Cure hope for patients suffering same genetic illness that blighted life of ...

Patients suffering the same genetic illness that blighted the life of Sir Keir Starmer’s mother now have hope of a cure, thanks to new breakthrough drugs.

The Labour Party leader spoke movingly on BBC Radio 4’s Desert Island Discs last week of the illness she suffered, Still’s disease.

As a young teenager, he was once told she might die during one bout of severe symptoms and faced the prospect of telling his siblings the awful news.

In fact, Sir Keir’s mother Josephine survived. Although ultimately wheelchair-bound and unable to talk, she lived long enough to see him knighted in 2014 and passed away the following year.

In an earlier interview, the 58-year-old former lawyer – who once led a successful retrial of Stephen Lawrence’s killers – said: ‘I remember as a child spending many nights by her bedside in hospital worrying about what might happen to her. In the end, things were very difficult. 

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Sir Keir Starmer, pictured during Prime Minister's Questions on November 11, spoke movingly on BBC Radio 4¿s Desert Island Discs last week of the illness his mother suffered, Still¿s disease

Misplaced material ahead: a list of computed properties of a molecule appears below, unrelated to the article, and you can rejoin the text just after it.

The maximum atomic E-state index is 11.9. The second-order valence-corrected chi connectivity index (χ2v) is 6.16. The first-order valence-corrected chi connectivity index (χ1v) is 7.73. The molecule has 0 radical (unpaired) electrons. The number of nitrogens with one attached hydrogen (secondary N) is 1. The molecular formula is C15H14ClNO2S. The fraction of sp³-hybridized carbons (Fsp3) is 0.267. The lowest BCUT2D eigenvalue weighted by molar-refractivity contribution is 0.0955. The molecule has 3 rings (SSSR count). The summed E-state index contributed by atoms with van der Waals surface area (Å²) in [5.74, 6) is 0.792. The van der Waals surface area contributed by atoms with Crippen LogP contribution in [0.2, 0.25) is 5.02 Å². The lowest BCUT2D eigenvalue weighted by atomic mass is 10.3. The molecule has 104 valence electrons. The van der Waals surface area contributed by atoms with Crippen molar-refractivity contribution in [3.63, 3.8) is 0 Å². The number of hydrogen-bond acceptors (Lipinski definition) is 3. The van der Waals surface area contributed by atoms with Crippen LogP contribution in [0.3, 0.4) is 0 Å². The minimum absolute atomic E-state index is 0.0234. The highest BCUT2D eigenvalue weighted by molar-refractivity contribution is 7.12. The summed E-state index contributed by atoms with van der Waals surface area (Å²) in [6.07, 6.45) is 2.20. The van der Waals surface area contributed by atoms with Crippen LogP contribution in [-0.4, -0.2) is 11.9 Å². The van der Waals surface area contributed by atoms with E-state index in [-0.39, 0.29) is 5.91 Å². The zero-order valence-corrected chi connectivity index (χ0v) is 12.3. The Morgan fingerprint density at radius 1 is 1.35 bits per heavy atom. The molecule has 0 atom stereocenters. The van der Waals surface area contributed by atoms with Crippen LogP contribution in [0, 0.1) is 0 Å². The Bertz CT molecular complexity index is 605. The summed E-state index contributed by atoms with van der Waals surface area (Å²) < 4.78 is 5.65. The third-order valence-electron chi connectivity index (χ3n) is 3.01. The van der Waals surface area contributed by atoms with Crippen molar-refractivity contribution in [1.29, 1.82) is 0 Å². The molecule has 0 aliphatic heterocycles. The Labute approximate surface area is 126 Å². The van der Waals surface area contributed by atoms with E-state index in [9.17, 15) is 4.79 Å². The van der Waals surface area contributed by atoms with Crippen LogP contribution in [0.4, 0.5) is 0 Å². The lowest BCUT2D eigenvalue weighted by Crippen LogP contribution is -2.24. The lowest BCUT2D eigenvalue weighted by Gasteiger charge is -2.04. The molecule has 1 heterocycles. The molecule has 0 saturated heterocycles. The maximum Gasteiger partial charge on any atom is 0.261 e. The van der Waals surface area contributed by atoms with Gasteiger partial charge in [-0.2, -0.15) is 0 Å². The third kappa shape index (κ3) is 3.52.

Sir Keir Starmer, pictured during Prime Minister's Questions on November 11, spoke movingly on BBC Radio 4’s Desert Island Discs last week of the illness his mother suffered, Still’s disease

‘For the last ten years of her life, mum could not move or talk. One of the great sadnesses for me was this meant she was never able to talk to my children, who were born after she lost her voice.’

What makes Josephine’s story even more poignant is that, in the five years since her death, treatment of Still’s disease has advanced beyond all recognition.

‘Newer treatments have transformed the outlook for most patients,’ says Rob Moots, professor of rheumatology at Edge Hill University in Lancashire.

‘One patient is in her early 40s with two young children and could not walk or get out of bed when she first came to see me.

‘Now that she is on the right treatment, she’s back at work and able to pick up her children from school.’

Today, an army of new drugs can curb the immune system reaction that causes the agonising symptoms of Still’s. They include excruciating pain in the limbs, skin rashes, fevers and fatigue.

It means 80 per cent of patients are now able to go back to work and take an active role caring for their children or grandchildren.

Still’s disease is a rare genetic condition, affecting about 800 Britons. It is a form of arthritis triggered when the immune system goes haywire, often as an

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